Begonia is a genus in the flowering plant family Begoniaceae. With fraction 1500+ species, Begonia is one of the ten largest angiosperm genera. The species are terrestrial (sometimes epiphytic) herbs or undershrubs and occur in subtropical and tropical moist climates, in South and Central America, Africa and southern Asia. Terrestrial species in the wild are commonly upright-stemmed, rhizomatous, or tuberous. The plants are monoecious, with unisexual male and female flowers occurring separately on the same plant, the male containing numerous stamens, the female having a large inferior ovary and two to four branched or twisted stigmas. In most species the fruit is a winged capsule containing numerous minute seeds, although baccate fruits are also known. The leaves, which are often large and variously marked or variegated, are usually asymmetric (unequal-sided). Because of their sometimes showy flowers of white, pink, scarlet or yellow color and often attractively marked leaves, many species and innumerable hybrids and cultivars are cultivated. Most species can frequently be hybridized with each other and this has led to an enormous number of cultivars thus allowing hybrids to have characteristics of more than one group. The genus name coined by Charles Plumier French patron of botany honors Michel Bégon, a former governor of the french colony of Haiti. The different groups of begonias have different cultural requirements but most species come from tropical regions and therefore they and their hybrids require warm temperatures. Most are forest understory plants and require bright shade; few will tolerate full sun, especially in warmer climates. In general, begonias require a well-drained growing medium that is neither constantly wet nor allowed to dry out completely. Many begonias will grow and flower year-round but tuberous begonias usually have a dormant period, during which the tubers can be stored in a cool and dry place.
Begonias of the semperflorens group are frequently grown as bedding plants outdoors. A recent group of hybrids derived from this group is marketed as "Dragonwing Begonias"; they are much larger both in leaf and in flower. Tuberous begonias are frequently used as container plants. Although most Begonia species are tropical or subtropical in origin, the Chinese species B. grandis is hardy to USDA hardiness zone 6 and is commonly known as the "hardy begonia". Most begonias can be grown outdoors year-round in subtropical or tropical climates, but in temperate climates begonias are grown outdoors as annuals, or as house or greenhouse plants.
Most begonias are easily propagated by division or from stem cuttings. In addition, many can be propagated from leaf cuttings or even sections of leaves, particularly the members of the rhizomatous and rex groups
They are evergreen shrubs and small trees 2–20 m tall. The leaves are alternately arranged, simple, thick, serrated, usually glossy, and 3–17 cm long. The flowers are large and conspicuous, 1–12 cm diameter, with (in natural conditions) 5–9 petals; colour varies from white to pink and red, and yellow in a few species. The fruit is a dry capsule, sometimes subdivided into up to 5 compartments, each compartment containing up to 8 seeds.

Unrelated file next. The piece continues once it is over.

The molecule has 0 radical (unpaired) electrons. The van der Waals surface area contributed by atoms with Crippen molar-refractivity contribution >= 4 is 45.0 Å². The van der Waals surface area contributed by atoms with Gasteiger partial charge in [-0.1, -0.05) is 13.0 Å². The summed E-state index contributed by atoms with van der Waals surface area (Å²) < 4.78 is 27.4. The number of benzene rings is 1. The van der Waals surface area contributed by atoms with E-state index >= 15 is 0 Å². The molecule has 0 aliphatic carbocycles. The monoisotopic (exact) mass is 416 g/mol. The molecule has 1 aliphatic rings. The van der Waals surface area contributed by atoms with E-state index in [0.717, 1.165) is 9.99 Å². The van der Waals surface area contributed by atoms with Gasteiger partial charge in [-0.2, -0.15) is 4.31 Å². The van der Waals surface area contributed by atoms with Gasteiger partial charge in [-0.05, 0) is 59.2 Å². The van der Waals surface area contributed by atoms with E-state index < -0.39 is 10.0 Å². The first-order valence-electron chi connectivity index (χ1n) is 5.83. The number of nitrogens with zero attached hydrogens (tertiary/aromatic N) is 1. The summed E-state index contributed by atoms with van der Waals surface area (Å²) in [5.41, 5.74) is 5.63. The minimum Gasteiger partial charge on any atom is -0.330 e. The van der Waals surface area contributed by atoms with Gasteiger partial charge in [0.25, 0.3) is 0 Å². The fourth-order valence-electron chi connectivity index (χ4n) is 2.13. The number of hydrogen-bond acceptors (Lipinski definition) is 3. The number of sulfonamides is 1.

The genus is generally adapted to acidic soils, and does not grow well on chalk or other calcium-rich soils. Most species also have a high rainfall requirement and will not tolerate drought. Some Camellias have been known to grow without much rainfall. Camellia sinensis is of major commercial importance because tea is made from its leaves. Tea oil is a sweet seasoning and cooking oil made by pressing the seeds of Camellia sinensis or Camellia oleifera.
Many other camellias are grown as ornamental plants for their flowers; about 3,000 cultivars and hybrids have been selected, many with double flowers. Camellia japonica (often simply called Camellia) is the most prominent species in cultivation, with over 2,000 named cultivars.
Camellias have a slow growth rate. Typically they will grow about 30 centimetres a year until mature although this varies depending on variety and location.
Fuchsia is a genus of flowering plants, mostly shrubs and can grow long shoots, which were identified by Charles Plumier in the late-17th century, and named by Plumier in 1703 after the German botanist Leonhart Fuchs (1501–1566).The English vernacular name Fuchsia is the same as the scientific name.There are about 100–110 species of Fuchsia. The great majority are native to South America, but with a few occurring north through Central America to Mexico, and also several from New Zealand, and Tahiti. Most fuchsias are shrubs from 0.2–4 m (8 in-13 ft) tall, but one New Zealand species, Kotukutuku (Fuchsia excorticata), is unusual in the genus in being a tree, growing up to 12–15 m (39-49 ft) tall.
Fuchsia leaves are opposite or in whorls of 3–5, simple lanceolate and usually have serrated margins (entire in some species), 1–25 cm long, and can be either deciduous or evergreen depending on the species. The flowers are very decorative pendulous "eardrop" shape, borne in profusion throughout the summer and autumn, and all year in tropical species. They have four long, slender, sepals and four shorter, broader, petals; in many species the sepals are bright red and the petals purple (colours that attract the hummingbirds that pollinate them), but the colours can vary from white to dark red, purple-blue, and orange. A few have yellowish tones, and recent hybrids have added the color white in various combinations. The ovary is inferior and the fruit is a small (5–25 mm) dark reddish green, deep red, or deep purple, edible epigynous berry containing numerous very small seeds. Many people describe the fruit as having a subtle grape flavor spiced with black pepper.